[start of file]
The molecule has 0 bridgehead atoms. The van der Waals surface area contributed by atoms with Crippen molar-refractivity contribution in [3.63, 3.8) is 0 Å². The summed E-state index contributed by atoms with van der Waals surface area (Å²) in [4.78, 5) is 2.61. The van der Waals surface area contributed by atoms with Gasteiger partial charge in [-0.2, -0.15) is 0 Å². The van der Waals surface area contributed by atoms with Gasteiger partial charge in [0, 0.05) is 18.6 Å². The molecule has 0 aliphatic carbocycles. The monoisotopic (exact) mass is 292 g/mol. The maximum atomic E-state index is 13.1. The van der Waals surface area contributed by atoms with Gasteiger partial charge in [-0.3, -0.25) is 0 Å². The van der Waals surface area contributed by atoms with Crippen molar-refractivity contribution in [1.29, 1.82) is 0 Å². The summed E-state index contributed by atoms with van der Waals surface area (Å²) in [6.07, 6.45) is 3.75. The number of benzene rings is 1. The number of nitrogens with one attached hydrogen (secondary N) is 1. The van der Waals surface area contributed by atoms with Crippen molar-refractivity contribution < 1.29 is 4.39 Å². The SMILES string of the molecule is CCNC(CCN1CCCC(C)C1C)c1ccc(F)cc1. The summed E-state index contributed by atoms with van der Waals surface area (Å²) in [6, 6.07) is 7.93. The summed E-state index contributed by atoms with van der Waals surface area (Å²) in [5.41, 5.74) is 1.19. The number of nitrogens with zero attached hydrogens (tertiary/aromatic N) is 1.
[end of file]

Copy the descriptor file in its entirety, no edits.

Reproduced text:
The molecule has 0 bridgehead atoms. The van der Waals surface area contributed by atoms with Crippen molar-refractivity contribution in [3.63, 3.8) is 0 Å². The summed E-state index contributed by atoms with van der Waals surface area (Å²) in [4.78, 5) is 2.61. The van der Waals surface area contributed by atoms with Gasteiger partial charge in [-0.2, -0.15) is 0 Å². The van der Waals surface area contributed by atoms with Gasteiger partial charge in [0, 0.05) is 18.6 Å². The molecule has 0 aliphatic carbocycles. The monoisotopic (exact) mass is 292 g/mol. The maximum atomic E-state index is 13.1. The van der Waals surface area contributed by atoms with Gasteiger partial charge in [-0.3, -0.25) is 0 Å². The van der Waals surface area contributed by atoms with Crippen molar-refractivity contribution in [1.29, 1.82) is 0 Å². The summed E-state index contributed by atoms with van der Waals surface area (Å²) in [6.07, 6.45) is 3.75. The number of benzene rings is 1. The number of nitrogens with one attached hydrogen (secondary N) is 1. The van der Waals surface area contributed by atoms with Crippen molar-refractivity contribution < 1.29 is 4.39 Å². The SMILES string of the molecule is CCNC(CCN1CCCC(C)C1C)c1ccc(F)cc1. The summed E-state index contributed by atoms with van der Waals surface area (Å²) in [6, 6.07) is 7.93. The summed E-state index contributed by atoms with van der Waals surface area (Å²) in [5.41, 5.74) is 1.19. The number of nitrogens with zero attached hydrogens (tertiary/aromatic N) is 1.